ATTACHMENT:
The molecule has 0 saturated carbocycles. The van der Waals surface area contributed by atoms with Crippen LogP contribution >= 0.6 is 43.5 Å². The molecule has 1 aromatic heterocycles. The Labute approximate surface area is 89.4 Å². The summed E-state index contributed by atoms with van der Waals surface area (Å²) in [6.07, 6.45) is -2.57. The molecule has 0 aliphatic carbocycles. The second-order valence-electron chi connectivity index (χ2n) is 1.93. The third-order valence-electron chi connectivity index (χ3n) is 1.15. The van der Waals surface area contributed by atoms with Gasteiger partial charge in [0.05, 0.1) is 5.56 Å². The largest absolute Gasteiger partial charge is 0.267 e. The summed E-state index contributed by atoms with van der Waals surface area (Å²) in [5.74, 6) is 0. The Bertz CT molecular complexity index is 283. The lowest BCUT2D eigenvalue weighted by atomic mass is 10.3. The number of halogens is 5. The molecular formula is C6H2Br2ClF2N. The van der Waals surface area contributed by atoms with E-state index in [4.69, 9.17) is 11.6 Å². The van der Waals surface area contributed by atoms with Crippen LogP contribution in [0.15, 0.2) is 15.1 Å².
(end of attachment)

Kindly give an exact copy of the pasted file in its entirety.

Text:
The molecule has 0 saturated carbocycles. The van der Waals surface area contributed by atoms with Crippen LogP contribution >= 0.6 is 43.5 Å². The molecule has 1 aromatic heterocycles. The Labute approximate surface area is 89.4 Å². The summed E-state index contributed by atoms with van der Waals surface area (Å²) in [6.07, 6.45) is -2.57. The molecule has 0 aliphatic carbocycles. The second-order valence-electron chi connectivity index (χ2n) is 1.93. The third-order valence-electron chi connectivity index (χ3n) is 1.15. The van der Waals surface area contributed by atoms with Gasteiger partial charge in [0.05, 0.1) is 5.56 Å². The largest absolute Gasteiger partial charge is 0.267 e. The summed E-state index contributed by atoms with van der Waals surface area (Å²) in [5.74, 6) is 0. The Bertz CT molecular complexity index is 283. The lowest BCUT2D eigenvalue weighted by atomic mass is 10.3. The number of halogens is 5. The molecular formula is C6H2Br2ClF2N. The van der Waals surface area contributed by atoms with E-state index in [4.69, 9.17) is 11.6 Å². The van der Waals surface area contributed by atoms with Crippen LogP contribution in [0.15, 0.2) is 15.1 Å².